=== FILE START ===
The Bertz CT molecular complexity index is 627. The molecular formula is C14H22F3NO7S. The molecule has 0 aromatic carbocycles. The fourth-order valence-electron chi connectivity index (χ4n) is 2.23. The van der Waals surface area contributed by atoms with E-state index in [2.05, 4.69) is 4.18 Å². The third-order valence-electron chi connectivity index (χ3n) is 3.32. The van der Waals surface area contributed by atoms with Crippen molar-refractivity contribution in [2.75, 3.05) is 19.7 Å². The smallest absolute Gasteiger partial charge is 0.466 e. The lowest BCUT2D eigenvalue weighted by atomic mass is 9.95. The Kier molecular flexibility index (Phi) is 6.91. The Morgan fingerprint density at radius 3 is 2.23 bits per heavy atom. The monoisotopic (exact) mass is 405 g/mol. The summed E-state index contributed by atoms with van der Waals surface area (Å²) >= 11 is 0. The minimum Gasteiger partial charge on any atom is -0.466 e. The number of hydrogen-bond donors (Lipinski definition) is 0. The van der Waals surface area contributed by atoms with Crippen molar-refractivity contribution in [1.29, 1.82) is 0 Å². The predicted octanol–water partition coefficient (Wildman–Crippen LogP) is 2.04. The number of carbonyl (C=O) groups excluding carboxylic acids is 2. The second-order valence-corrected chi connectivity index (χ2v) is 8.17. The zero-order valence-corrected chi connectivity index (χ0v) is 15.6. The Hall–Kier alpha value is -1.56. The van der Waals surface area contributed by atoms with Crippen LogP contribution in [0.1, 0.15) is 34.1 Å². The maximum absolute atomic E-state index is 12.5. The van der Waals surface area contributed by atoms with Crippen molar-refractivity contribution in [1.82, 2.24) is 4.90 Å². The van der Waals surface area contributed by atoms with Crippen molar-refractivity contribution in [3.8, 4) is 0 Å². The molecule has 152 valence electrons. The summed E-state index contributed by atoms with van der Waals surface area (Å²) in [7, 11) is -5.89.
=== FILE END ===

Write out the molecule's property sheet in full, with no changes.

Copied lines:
The Bertz CT molecular complexity index is 627. The molecular formula is C14H22F3NO7S. The molecule has 0 aromatic carbocycles. The fourth-order valence-electron chi connectivity index (χ4n) is 2.23. The van der Waals surface area contributed by atoms with E-state index in [2.05, 4.69) is 4.18 Å². The third-order valence-electron chi connectivity index (χ3n) is 3.32. The van der Waals surface area contributed by atoms with Crippen molar-refractivity contribution in [2.75, 3.05) is 19.7 Å². The smallest absolute Gasteiger partial charge is 0.466 e. The lowest BCUT2D eigenvalue weighted by atomic mass is 9.95. The Kier molecular flexibility index (Phi) is 6.91. The Morgan fingerprint density at radius 3 is 2.23 bits per heavy atom. The monoisotopic (exact) mass is 405 g/mol. The summed E-state index contributed by atoms with van der Waals surface area (Å²) >= 11 is 0. The minimum Gasteiger partial charge on any atom is -0.466 e. The number of hydrogen-bond donors (Lipinski definition) is 0. The van der Waals surface area contributed by atoms with Crippen molar-refractivity contribution in [1.29, 1.82) is 0 Å². The predicted octanol–water partition coefficient (Wildman–Crippen LogP) is 2.04. The number of carbonyl (C=O) groups excluding carboxylic acids is 2. The second-order valence-corrected chi connectivity index (χ2v) is 8.17. The zero-order valence-corrected chi connectivity index (χ0v) is 15.6. The Hall–Kier alpha value is -1.56. The van der Waals surface area contributed by atoms with Crippen LogP contribution in [0.1, 0.15) is 34.1 Å². The maximum absolute atomic E-state index is 12.5. The van der Waals surface area contributed by atoms with Crippen molar-refractivity contribution in [1.82, 2.24) is 4.90 Å². The van der Waals surface area contributed by atoms with Crippen molar-refractivity contribution in [3.8, 4) is 0 Å². The molecule has 152 valence electrons. The summed E-state index contributed by atoms with van der Waals surface area (Å²) in [7, 11) is -5.89.